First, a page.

I don’t find Indian food all that hot (I’ve been to India about 25x, all over the country and eat in local places with locals, so I feel like I know it pretty well). It’s very spicy in that it’s got a ton of spices in it, but it’s not full of searingly hot peppers, generally.

Certain items of Mexican food can be super hot. Honestly, one of the spiciest things I’ve had was a chili-mango paleta (popsicle). I had to eat that one in very small doses, too.

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An Evil Jungle Prince Vegetable curry at a Thai restaurant in Calgary burned my gums when I tried to take a bite.

The Mongolian food I’ve had near me (Arlington, VA) is extremely bland, with almost no flavoring whatsoever. Is that a good representation? It was like they put the food through a deflavorizing machine.

How far did you get in eating it or finishing the dish?

Long long ago in NYC at one of my first Japanese restaurant forays I thought the wasabi was some kind of avocado/ guacamole dish and popped a big bite in my mouth. My dinner companions screamed spit it out which I did, but still got a blast of heat.

We used to eat at Hunan restaurant on Kearny in SF and that was definitely the spiciest food I had eaten up till then. It was delicious.

Thai and Bhutanese foods have provided my most painful eating experiences.

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I finished my serving, maybe half a cup. I didn’t take seconds.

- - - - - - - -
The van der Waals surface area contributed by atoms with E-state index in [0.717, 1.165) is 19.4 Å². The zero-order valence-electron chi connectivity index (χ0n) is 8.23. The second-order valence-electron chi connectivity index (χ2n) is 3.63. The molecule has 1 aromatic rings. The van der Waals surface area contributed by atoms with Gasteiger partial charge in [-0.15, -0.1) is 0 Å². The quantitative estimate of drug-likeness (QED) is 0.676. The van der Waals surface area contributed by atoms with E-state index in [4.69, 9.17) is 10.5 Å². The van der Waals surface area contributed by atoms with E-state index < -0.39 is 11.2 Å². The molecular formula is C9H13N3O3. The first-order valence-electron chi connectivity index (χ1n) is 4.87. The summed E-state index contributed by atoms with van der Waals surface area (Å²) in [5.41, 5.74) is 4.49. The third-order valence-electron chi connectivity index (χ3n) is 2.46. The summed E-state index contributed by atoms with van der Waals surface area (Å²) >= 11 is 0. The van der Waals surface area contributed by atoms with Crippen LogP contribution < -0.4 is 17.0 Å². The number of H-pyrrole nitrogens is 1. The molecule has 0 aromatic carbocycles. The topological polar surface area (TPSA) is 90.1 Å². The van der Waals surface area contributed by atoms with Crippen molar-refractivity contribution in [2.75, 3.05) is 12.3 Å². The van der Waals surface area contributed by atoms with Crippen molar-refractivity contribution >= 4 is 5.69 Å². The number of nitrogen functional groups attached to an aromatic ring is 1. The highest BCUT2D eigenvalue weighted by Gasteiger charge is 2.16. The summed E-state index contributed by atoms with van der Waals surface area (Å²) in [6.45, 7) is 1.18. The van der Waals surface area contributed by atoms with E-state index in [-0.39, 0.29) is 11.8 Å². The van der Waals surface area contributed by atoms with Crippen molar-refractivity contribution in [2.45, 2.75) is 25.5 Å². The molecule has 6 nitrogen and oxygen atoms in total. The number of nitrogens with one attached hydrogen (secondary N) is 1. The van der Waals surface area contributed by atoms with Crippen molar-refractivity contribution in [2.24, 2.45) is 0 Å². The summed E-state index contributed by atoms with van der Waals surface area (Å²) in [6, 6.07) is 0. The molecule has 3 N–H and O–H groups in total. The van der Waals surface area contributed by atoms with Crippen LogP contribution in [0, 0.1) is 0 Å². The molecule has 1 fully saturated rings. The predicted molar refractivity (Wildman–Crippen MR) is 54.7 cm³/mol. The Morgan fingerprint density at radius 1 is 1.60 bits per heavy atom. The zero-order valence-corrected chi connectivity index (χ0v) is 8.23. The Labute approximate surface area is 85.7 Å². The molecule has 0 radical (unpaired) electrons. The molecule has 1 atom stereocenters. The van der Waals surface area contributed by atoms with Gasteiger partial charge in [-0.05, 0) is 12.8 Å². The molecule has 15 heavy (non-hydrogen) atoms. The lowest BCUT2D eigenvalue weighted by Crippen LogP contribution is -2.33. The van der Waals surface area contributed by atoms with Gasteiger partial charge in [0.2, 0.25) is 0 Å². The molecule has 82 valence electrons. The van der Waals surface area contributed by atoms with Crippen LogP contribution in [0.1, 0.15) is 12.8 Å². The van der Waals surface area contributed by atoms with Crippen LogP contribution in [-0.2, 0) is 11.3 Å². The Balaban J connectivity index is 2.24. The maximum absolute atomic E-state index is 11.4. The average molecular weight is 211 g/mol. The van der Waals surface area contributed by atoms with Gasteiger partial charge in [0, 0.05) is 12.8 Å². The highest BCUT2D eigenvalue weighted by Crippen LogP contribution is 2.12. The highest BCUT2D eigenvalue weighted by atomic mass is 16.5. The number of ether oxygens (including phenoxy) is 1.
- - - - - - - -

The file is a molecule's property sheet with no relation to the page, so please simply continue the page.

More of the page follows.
I now don’t eat things that burn my gums because it leads to discomfort later. I can handle things that make my eyes water and nose run, but I don’t eat things that make my mouth or gums burn anymore.

Was not Mongolian food.

Chicken dopiaza. I was just starting to cook Indian recipes. Back in the last ice age, I had no heat tolerance. Black pepper was spicy to me. The recipe called for 1 tbsp of red chilli powder in a dish meant to serve 4. It was the hottest thing I had ever eaten. My mouth felt like the third circle of hell, but the other flavours were so good that, in between sucked in breaths, I’d take another bite. That chicken was the gateway dish to the food I enjoy now. You know the food is good when it bites back.

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I’m going to say probably Sichuan or Thai, but the dishes that came to mind as being difficult to finish I had when I was much, much younger (16-20 yrs old). My tolerance for hot foods has risen dramatically as I have gotten older. Although, now that I think about it, a now defunct Sichuan place did serve me a Dan Dan Noodle once that caused an involuntary tear producing reaction. That was within the last 5-6 years. It was glorious!

When I was in college though, I once had a plate of Kung Pao chicken that gave me a nose bleed. That was pretty hot!


Mongolian food IS very bland. I was talking about a Korean meal I had while in Mongolia.

Thai can be spicy, but in my experience, the average India dishes I have are still more spicy than average Thai dishes.